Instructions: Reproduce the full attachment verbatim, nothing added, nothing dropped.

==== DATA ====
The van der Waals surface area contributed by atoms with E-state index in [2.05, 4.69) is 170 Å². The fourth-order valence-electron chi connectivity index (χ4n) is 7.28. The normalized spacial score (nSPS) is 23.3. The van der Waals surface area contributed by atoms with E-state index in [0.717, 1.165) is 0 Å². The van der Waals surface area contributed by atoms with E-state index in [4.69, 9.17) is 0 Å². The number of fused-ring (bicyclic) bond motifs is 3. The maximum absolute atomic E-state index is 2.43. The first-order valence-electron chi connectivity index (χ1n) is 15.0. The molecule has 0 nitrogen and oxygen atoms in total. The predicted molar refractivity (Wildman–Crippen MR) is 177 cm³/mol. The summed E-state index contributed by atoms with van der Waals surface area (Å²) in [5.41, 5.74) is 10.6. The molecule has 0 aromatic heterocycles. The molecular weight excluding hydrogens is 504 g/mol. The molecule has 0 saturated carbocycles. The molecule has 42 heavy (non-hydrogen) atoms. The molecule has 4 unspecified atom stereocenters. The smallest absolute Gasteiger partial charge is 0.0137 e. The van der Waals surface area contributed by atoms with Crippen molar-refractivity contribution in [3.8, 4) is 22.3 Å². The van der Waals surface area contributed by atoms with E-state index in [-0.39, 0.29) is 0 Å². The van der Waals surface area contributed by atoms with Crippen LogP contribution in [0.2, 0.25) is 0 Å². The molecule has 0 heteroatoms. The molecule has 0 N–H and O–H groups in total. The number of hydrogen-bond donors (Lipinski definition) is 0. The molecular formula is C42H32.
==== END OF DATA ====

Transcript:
The van der Waals surface area contributed by atoms with E-state index in [2.05, 4.69) is 170 Å². The fourth-order valence-electron chi connectivity index (χ4n) is 7.28. The normalized spacial score (nSPS) is 23.3. The van der Waals surface area contributed by atoms with E-state index in [0.717, 1.165) is 0 Å². The van der Waals surface area contributed by atoms with E-state index in [4.69, 9.17) is 0 Å². The number of fused-ring (bicyclic) bond motifs is 3. The maximum absolute atomic E-state index is 2.43. The first-order valence-electron chi connectivity index (χ1n) is 15.0. The molecule has 0 nitrogen and oxygen atoms in total. The predicted molar refractivity (Wildman–Crippen MR) is 177 cm³/mol. The summed E-state index contributed by atoms with van der Waals surface area (Å²) in [5.41, 5.74) is 10.6. The molecule has 0 aromatic heterocycles. The molecular weight excluding hydrogens is 504 g/mol. The molecule has 0 saturated carbocycles. The molecule has 42 heavy (non-hydrogen) atoms. The molecule has 4 unspecified atom stereocenters. The smallest absolute Gasteiger partial charge is 0.0137 e. The van der Waals surface area contributed by atoms with Crippen molar-refractivity contribution in [3.8, 4) is 22.3 Å². The van der Waals surface area contributed by atoms with E-state index in [-0.39, 0.29) is 0 Å². The van der Waals surface area contributed by atoms with Crippen LogP contribution in [0.2, 0.25) is 0 Å². The molecule has 0 heteroatoms. The molecule has 0 N–H and O–H groups in total. The number of hydrogen-bond donors (Lipinski definition) is 0. The molecular formula is C42H32.